To be added to the “Things to Do in Ronda” series: yesterday we went to the Palace of Mondragon, which, according to legend, was the palace of the son of Morocco’s sultan. The last Arab governor, before the fall of Ronda in 1485, also lived here. It’s an amazing building, and since it’s a bit off the main tourist street in the old Moorish district, it was also almost completely empty for the vast majority of our stay, except right at the end when a tour group arrived.
The big draw is a museum, the Museum of Ronda, which is in the palace. But seeing as I had a 2 year old with me, we weren’t going to do a lot of exploring. They do have some fabulous archaeological finds from Acinipo, one of which is a gorgeous life-sized Roman-looking sculpture of a woman. Hannah tried to hug it. Thank goodness for quick reflexes honed during years of playing video games. And people say Oblivion was a waste of time!
In the museum area there are exhibits showing the development of Iberian civilization in general, and Ronda’s in particular. There are model caves and huts which are all available to walk through, which was great fun for Hannah. I’m sure it was incredibly educational, if I’d been able to read it all. Instead, I took pictures of the boards that most interested me, and sometime I’ll go through and absorb it all. Hey, that’s a Traveling with Toddler Tip: when you can’t read stuff in the museum because your child wants to run up and down the steps, take pictures of the posters so you can read later.
The courtyards retain much of their original bricks, tiling, and woodworking, which makes it all the more spectacular that you can just walk around in them like it’s no big deal. The architecture is clearly Arab with the gardens that look almost mathematical in their structure. But then you go upstairs to the newer part (17th century), and you’re greeted with a main hall with an exquisite carved ceiling that looks similar to ceilings at Hampton Court and other late-Medieval buildings in England. You can definitely imagine councils meeting here to discuss news, greet foreign visitors, or have grand banquets. Now it seems to be a meeting or presentation room, but the feeling of the room is still very real.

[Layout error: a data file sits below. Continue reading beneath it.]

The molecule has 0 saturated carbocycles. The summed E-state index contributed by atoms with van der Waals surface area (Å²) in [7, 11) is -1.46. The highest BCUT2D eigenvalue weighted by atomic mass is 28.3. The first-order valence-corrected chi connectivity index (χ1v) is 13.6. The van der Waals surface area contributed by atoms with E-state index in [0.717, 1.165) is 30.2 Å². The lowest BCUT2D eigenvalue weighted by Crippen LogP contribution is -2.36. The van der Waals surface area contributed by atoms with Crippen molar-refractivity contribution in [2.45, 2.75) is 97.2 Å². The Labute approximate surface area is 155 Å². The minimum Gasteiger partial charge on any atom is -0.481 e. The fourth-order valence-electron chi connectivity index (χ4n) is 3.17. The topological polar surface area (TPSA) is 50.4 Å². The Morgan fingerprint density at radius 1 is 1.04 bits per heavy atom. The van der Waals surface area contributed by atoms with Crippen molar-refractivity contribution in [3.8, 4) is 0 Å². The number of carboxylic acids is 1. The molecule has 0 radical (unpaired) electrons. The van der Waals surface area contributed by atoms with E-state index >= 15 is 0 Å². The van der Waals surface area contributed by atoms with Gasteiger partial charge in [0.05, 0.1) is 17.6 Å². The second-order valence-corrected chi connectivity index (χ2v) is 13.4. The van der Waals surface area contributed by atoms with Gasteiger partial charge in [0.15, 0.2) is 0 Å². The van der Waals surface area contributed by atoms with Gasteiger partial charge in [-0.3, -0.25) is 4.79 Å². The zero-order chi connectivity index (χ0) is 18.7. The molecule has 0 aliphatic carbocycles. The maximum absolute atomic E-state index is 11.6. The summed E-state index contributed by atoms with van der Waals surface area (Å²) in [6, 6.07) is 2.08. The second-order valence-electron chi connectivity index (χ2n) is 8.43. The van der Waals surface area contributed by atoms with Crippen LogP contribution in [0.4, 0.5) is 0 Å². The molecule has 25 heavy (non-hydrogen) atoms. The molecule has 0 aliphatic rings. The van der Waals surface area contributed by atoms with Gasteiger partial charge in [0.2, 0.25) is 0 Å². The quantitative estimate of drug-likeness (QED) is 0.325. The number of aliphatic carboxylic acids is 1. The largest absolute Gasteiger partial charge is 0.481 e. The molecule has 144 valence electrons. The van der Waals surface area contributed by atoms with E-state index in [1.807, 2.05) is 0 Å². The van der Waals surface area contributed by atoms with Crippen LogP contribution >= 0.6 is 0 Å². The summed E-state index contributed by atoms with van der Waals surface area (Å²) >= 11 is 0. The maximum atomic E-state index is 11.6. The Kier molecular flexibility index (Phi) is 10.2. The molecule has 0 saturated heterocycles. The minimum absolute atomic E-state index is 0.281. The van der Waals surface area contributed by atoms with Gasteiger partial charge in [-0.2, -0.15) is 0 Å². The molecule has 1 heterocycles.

One thing that I find remarkable about the Reconquista is how much of the conquered cities the Christians allowed to stand. When Ronda fell, Ferdinand barely touched it, with the exception of turning the armory into a church, which seems fair, I suppose. It’s refreshing to see the Arab imagery and architecture still so alive and available, but in a way, that’s what’s great about this town. The palace reminded me of the gardens in the Alhambra, and yet it’s so accessible, and empty.
We spent a good hour in the palace, much of that time was Hannah running around the courtyards having fun. I would highly recommend it for anyone on a day trip to Ronda – it’s a much better use of time than the bullring, which I refuse to visit, and am always astounded at the amount of tourists standing in front of it. But seriously, go to the Palacio de Mondragon. If you’re driving, you can park in the nearby Plaza Duquesa de Parcent which is about €2/hour, and it’s about a 5 minute walk from there, behind the church, towards the cliff (ie to the left). I did it with a baby stroller, so it’s pretty easy.
The cost to enter is €3 for adults, and small children are free. I did have to park the stroller at the entrance, near to the front door which made me a little nervous, but nothing had been touched when I came back, so I think things are pretty safe around here. This has definitely been one of my favorite things to see here so far; if you’re in Ronda, you should make the effort to visit.